The question posed at the start of the thread actually applies to the green (points) jersey which is all about consistent racing. The fact that the GC garners the most attention is irrelevant.
PlanB

Posts:15

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08/02/2013 03:02 PM
Mr GJanney's point is smack on the nail's head. A stage race is several different races wrapped into one concurrent event. This means that its field is divided into several different specialisms. That, I think, is the main reason why stage racing underachieves in terms of complexity of tactics.

On any given day of a stage race only a small percentage of that field is either qualified (by talent and expertise) to contest the result or even particularly interested in it. It would be like bringing rappers, violinists, and folkies into a concert hall and expecting them to create a masterpiece. What you're probably going to get, if you're lucky, is a spectacle.

BikeCzar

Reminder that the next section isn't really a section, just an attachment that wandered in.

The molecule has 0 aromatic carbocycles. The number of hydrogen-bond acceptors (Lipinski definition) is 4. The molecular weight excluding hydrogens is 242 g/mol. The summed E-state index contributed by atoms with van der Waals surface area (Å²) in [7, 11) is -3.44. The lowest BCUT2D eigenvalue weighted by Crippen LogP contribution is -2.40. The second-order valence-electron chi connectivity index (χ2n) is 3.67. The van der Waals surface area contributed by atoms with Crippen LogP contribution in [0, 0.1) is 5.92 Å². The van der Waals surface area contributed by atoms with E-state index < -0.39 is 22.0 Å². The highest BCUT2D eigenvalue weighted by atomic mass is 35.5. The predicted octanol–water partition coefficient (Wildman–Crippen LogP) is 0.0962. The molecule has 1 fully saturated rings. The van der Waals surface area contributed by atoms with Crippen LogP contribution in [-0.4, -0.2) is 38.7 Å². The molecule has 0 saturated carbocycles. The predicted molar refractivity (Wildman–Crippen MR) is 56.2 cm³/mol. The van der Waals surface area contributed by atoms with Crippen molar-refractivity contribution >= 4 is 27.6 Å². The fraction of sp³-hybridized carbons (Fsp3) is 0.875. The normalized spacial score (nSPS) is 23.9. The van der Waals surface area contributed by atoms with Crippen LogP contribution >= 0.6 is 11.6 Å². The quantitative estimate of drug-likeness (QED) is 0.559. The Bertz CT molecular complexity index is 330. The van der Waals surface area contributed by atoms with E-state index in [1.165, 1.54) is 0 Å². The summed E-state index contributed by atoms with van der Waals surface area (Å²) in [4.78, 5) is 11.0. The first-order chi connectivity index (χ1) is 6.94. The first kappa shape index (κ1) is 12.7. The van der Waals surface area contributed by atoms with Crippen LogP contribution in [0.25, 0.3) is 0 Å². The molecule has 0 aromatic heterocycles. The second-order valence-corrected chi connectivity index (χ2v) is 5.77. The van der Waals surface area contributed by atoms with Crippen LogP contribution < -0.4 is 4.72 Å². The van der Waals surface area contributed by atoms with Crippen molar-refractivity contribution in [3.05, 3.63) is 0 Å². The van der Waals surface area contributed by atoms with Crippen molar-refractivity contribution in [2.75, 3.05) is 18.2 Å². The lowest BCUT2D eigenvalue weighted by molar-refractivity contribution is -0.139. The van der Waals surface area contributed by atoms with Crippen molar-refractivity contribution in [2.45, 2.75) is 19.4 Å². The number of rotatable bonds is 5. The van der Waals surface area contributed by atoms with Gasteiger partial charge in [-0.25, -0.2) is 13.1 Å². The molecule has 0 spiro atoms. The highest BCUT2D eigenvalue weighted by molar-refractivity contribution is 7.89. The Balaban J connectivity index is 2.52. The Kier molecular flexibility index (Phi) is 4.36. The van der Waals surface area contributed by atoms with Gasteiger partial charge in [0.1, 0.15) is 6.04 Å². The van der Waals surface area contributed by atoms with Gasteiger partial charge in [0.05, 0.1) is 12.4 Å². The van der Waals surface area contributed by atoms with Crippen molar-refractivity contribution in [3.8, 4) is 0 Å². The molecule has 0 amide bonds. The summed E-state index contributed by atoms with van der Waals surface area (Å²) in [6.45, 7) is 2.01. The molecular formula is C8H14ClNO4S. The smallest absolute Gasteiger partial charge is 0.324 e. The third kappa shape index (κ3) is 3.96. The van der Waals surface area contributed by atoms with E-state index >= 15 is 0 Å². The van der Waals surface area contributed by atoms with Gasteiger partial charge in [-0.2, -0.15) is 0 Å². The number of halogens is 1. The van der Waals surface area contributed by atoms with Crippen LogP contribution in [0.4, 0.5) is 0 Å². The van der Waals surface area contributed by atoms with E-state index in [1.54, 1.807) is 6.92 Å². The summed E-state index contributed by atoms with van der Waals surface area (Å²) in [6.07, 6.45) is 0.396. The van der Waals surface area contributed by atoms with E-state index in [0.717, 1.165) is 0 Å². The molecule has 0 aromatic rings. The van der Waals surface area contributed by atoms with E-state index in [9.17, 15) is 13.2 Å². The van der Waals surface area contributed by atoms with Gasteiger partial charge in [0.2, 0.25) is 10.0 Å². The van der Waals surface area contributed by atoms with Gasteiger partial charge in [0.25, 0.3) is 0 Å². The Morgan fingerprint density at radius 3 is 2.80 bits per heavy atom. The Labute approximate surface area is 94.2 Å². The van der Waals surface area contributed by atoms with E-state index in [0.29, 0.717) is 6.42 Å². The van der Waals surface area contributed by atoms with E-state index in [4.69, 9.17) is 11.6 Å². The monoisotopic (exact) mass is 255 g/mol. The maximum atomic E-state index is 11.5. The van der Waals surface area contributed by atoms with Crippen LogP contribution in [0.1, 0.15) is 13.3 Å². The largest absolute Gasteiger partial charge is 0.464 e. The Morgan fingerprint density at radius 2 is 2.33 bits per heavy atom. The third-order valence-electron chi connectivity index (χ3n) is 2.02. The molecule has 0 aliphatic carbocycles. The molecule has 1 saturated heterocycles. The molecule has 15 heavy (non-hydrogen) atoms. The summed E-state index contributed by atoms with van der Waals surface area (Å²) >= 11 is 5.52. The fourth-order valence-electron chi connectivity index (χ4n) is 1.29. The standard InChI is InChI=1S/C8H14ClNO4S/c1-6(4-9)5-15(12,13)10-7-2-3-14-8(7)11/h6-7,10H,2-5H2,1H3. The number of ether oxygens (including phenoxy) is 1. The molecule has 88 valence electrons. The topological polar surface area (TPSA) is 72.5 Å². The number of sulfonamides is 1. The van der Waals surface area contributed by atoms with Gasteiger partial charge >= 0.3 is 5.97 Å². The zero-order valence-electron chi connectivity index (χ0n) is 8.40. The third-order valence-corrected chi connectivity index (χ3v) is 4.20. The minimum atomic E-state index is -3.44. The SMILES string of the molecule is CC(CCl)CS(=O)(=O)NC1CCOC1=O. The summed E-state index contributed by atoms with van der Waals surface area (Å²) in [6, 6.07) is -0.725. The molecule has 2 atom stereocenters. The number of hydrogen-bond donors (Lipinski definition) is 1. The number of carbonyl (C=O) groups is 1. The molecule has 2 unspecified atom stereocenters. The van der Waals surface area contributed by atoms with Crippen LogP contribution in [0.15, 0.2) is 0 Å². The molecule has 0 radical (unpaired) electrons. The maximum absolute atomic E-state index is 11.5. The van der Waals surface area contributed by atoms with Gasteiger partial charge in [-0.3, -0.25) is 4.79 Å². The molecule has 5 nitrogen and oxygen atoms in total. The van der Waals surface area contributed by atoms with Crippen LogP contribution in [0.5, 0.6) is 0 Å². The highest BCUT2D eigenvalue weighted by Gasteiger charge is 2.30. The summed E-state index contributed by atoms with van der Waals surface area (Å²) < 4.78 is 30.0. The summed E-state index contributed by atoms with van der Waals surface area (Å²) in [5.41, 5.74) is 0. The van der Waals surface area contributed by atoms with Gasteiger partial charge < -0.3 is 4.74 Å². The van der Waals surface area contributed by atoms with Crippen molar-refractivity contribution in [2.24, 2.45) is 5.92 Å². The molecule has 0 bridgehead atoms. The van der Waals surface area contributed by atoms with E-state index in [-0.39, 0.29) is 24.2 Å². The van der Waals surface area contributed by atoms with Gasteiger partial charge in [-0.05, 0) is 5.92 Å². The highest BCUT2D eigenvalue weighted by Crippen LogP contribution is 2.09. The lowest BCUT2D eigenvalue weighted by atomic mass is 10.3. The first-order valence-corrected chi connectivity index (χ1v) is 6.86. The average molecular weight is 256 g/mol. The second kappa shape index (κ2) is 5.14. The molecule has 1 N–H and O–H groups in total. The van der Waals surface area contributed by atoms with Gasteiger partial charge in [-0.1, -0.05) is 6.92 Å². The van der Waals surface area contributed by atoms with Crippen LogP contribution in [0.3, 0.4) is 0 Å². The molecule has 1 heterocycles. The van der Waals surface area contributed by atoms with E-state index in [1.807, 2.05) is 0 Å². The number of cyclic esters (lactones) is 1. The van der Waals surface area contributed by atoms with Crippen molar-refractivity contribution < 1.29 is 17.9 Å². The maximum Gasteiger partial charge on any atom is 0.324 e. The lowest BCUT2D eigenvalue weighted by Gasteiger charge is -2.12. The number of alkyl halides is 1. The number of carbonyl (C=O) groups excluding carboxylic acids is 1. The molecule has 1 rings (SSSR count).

Posts:53

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08/02/2013 04:28 PM
If you think the GC guys aren't racing on flat days, I invite you to try to hang in and not lose any time whilst dodging traffic furniture, domestiques, and crashes at 35 mph day after day. GC contenders may not win the Tour on flat stages but they sure as hell could lose it in a fraction of a second of inattention.
jookey

Posts:141

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08/02/2013 07:57 PM
Shoot, how about a BMX stage? Appeal to the X-game crowd. Lining up in Moto 4: Froome, Cavendish, Voight and Voekler!
steelbikerider

Posts:44

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08/04/2013 02:53 PM